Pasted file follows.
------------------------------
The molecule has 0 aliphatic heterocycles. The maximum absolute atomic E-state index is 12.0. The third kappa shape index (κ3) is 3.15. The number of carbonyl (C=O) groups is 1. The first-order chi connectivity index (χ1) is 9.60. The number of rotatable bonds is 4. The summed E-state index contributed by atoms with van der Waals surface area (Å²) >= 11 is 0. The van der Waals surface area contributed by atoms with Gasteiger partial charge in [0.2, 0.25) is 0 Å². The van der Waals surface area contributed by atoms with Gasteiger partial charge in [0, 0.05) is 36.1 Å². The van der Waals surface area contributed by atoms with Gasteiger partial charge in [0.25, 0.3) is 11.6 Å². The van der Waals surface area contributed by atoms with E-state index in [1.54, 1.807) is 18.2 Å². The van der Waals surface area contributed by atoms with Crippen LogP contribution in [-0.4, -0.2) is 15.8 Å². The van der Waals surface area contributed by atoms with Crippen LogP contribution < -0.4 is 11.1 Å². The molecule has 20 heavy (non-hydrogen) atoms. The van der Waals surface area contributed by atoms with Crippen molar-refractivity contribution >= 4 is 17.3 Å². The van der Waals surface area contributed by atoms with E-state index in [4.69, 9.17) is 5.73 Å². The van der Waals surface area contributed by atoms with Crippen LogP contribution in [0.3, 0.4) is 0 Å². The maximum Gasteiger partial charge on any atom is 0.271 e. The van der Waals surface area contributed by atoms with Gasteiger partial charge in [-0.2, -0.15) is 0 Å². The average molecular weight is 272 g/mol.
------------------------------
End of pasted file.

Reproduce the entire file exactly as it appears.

The molecule has 0 aliphatic heterocycles. The maximum absolute atomic E-state index is 12.0. The third kappa shape index (κ3) is 3.15. The number of carbonyl (C=O) groups is 1. The first-order chi connectivity index (χ1) is 9.60. The number of rotatable bonds is 4. The summed E-state index contributed by atoms with van der Waals surface area (Å²) >= 11 is 0. The van der Waals surface area contributed by atoms with Gasteiger partial charge in [0.2, 0.25) is 0 Å². The van der Waals surface area contributed by atoms with Gasteiger partial charge in [0, 0.05) is 36.1 Å². The van der Waals surface area contributed by atoms with Gasteiger partial charge in [0.25, 0.3) is 11.6 Å². The van der Waals surface area contributed by atoms with E-state index in [1.54, 1.807) is 18.2 Å². The van der Waals surface area contributed by atoms with Crippen LogP contribution in [-0.4, -0.2) is 15.8 Å². The van der Waals surface area contributed by atoms with Crippen LogP contribution < -0.4 is 11.1 Å². The molecule has 20 heavy (non-hydrogen) atoms. The van der Waals surface area contributed by atoms with Crippen molar-refractivity contribution >= 4 is 17.3 Å². The van der Waals surface area contributed by atoms with E-state index in [4.69, 9.17) is 5.73 Å². The van der Waals surface area contributed by atoms with Crippen LogP contribution in [0.3, 0.4) is 0 Å². The maximum Gasteiger partial charge on any atom is 0.271 e. The van der Waals surface area contributed by atoms with Gasteiger partial charge in [-0.2, -0.15) is 0 Å². The average molecular weight is 272 g/mol.